A federal judge in the US has blocked the ban on short video app TikTok, imposed by the Trump administration. In his opinion, US district judge Carl J Nichols said that the government likely exceeded the International Emergency Economic Powers Act’s (IEEPA) limitations while blocking US transactions with the app. Nichols had in September passed an order that allowed people to continue downloading the app in the US.
IEEPA’s grant of authority does not include the “authority to regulate or prohibit, directly or indirectly . . . any . . . personal communication, which does not involve a transfer of anything of value,” Nichols held. He said that while the government has provided enough evidence that China is a significant national security threat to the US, the evidence it provided claiming that ByteDance and TikTok pose the same threats, are “less substantial”.
It also said that shutting down TikTok would cause the company irreparable harm, and the government could not offer the court any reason to depart from that conclusion.
On August 6, Trump signed an executive order banning US transactions with Bytedance over national security concerns. In that order, Trump had invoked the IEEPA, and declared TikTok and WeChat as threats to US’s national security, and its citizens’s privacy.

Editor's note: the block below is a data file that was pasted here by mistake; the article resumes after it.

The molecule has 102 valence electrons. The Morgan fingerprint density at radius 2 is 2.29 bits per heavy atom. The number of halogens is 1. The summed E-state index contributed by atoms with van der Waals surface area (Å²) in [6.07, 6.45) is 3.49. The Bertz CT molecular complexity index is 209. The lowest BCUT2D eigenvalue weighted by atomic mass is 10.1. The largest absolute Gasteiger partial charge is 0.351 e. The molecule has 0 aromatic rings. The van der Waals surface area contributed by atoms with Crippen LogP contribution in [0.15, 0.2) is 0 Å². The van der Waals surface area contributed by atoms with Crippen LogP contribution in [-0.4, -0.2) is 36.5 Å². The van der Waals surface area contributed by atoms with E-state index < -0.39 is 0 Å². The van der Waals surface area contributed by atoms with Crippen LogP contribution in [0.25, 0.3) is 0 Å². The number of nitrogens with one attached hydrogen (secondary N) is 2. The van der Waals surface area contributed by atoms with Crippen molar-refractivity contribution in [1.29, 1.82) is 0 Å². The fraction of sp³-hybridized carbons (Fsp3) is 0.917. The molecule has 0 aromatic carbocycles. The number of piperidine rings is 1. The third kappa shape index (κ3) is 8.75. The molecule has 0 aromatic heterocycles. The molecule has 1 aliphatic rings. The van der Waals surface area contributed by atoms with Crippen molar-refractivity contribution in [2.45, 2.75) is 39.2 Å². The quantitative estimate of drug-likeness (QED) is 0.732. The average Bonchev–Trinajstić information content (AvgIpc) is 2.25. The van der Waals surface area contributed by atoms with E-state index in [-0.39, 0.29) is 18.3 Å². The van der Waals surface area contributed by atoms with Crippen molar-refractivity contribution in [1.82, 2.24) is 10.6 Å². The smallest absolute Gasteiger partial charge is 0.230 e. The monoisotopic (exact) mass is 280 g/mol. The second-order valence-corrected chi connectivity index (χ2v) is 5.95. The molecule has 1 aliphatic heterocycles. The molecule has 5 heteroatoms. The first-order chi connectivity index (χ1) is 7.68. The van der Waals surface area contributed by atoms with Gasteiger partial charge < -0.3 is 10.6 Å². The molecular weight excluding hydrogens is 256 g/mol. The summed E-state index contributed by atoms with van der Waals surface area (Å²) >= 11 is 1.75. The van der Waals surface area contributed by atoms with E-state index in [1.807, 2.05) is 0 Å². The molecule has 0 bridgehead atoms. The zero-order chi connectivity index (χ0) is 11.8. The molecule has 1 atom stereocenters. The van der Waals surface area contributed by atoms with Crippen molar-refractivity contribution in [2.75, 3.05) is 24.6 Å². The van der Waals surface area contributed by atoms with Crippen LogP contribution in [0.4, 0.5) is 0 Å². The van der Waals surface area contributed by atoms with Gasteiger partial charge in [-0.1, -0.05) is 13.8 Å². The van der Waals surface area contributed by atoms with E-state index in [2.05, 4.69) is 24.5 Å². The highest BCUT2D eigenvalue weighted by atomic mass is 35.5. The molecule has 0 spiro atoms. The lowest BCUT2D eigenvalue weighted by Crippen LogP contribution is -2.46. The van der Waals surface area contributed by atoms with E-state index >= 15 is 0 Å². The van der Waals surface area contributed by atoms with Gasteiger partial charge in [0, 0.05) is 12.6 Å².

In response to the August 6 order, TikTok had filed a lawsuit against the Trump administration, arguing that the executive order was a “gross misappropriation” of the International Emergency Economic Powers Act (IEEPA) and a “pretext for furthering the President’s broader campaign of anti-China rhetoric in the run-up to the U.S. election”. TikTok also said that the August 6 executive order failed to follow due process and act in good faith, neither providing evidence that TikTok was an actual threat, nor justification for its punitive actions.
Before this, in October, a court in Pennsylvania had also effectively stopped the US government from shutting down TikTok , after three TikTok creators brought a lawsuit challenging the government’s ban on the app.
TikTok, Oracle, Walmart in the middle of a complicated deal
On September 19, it seemed as if TikTok’s future in the US was somewhat secured after Oracle and Walmart announced that they will pick up a 20% stake in TikTok Global, which will provide TikTok services to users in the US and “most of the users in the rest of the world”. Trump even gave this deal his “blessing” and had “approved the deal in concept.” Oracle will acquire 12.5% of the short video app, whereas Walmart will pick up a 7.5% stake. As part of the proposed Sdeal, Oracle will become TikTok’s “secure cloud provider” and will combine its secure cloud technology with “continuous code reviews, monitoring, and auditing” to keep US users’ data safe. Walmart, on the other hand, is looking to boost its marketplace and ad business through the deal.
However, that was until ByteDance said that it will own 80% of TikTok Global. Following ByteDance’s announcement, Trump threatened the deal will not be approved if ByteDance retains control of the company. Oracle, too, hit out at the company, claiming that ByteDance will have no ownership of TikTok Global. “Upon creation of TikTok Global, Oracle/Walmart will make their investment and the TikTok Global shares will be distributed to their owners, Americans will be the majority and ByteDance will have no ownership in TikTok Global,” Oracle had said at the time.